As of February 28 any purchase orders or other import documentation based on US dollars will not be processed by customs officials. The move comes as a result of a directive from the Ministry of Industry, Mines and Trade to the Central Bank of Iran.
Mehdi Kasraeipour, the central bank’s director of foreign exchange rules and policies affairs, was quoted by local news agencies as saying the news rules should not cause too much disruption, given the limited share of the dollar in Iranian trade. US sanctions mean that, in most circumstances, banks cannot clear US dollar transactions involving Iran.
“Considering that the use of the dollar is banned for Iran and traders are literally using alternative currencies in their transactions, there is no longer any reason to proceed with invoices that use the dollar as the base rate,” Kasraeipour was quoted as saying.
Nonetheless, many traded goods are still usually priced in dollars and the dollar remains the most important currency used in international trade, so the new rules are bound to have some impact.
There are some obvious workarounds for Iranian traders, given that many regional currencies are pegged to the dollar, including the Omani rial, the Qatari riyal and the UAE dirham. Alternatively, they may opt to use the euro, given the relatively strong relationship Tehran has with many European countries. However, the extra layer of currency swapping involved may add to the cost of imports into Iran which could then feed in to higher inflation.
The government has adopted a variety of other tactics to bolster the position of the rial, with reports in February of almost 100 currency trader being detained, a number of exchange shops being closed down and hundreds of bank accounts frozen.
Tehran-based Firouzeh Asia Brokerage points to a number of other steps the authorities have taken to support the rial. They include allowing banks to offer one-year deposits with a 20% interest rate, 5 percentage points higher than the previous ceiling. The central bank has also issued one and two-year certificates of deposit based in rials but with a value linked to the euro or dollar, and has been selling gold coins with six-month and one-year maturities at fixed and preferential rates.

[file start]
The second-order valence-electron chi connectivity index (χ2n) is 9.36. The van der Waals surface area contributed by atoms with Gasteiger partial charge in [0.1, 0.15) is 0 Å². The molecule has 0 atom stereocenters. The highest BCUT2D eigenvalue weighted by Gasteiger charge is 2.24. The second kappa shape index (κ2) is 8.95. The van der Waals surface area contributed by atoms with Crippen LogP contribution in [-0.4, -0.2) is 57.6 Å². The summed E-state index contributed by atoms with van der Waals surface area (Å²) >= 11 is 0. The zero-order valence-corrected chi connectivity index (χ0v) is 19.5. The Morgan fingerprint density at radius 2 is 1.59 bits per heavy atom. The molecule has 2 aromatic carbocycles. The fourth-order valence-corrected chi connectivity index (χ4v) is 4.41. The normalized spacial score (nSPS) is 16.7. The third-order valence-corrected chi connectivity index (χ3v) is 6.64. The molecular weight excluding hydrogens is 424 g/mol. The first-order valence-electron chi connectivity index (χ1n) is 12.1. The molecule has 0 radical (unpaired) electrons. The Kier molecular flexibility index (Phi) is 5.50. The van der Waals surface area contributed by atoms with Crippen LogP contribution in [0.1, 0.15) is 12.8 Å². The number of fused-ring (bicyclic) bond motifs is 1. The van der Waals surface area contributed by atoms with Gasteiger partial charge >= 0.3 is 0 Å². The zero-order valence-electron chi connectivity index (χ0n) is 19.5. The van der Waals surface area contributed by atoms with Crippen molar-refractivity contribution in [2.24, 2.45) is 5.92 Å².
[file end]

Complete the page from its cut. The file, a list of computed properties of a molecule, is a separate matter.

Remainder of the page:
There was a slight improvement in the rial’s value against the dollar and some other major currencies in the second half of February, “signalling success for the Central Bank of Iran and its new package of forex policies” according to the brokerage.
Wider market forces may also help the Iranian authorities. In a review of recent economic developments issued on February 28, Shervin Shahriari, chief investment officer of Tehran-based Turquoise Partners, said the rial was now much closer to its ‘fair value’ against the dollar and added “we would not be surprised to see a short-term reversal of the recent rial weakness.”
The latest move comes a year after another attempt by the Iranian government to limit the use of the US dollar. In January 2017, Central Bank of Iran governor Valiollah Seif announced the government would stop using US dollar in its official statements. Despite that, the central bank continues to use the dollar when discussing international trade flows and other topics.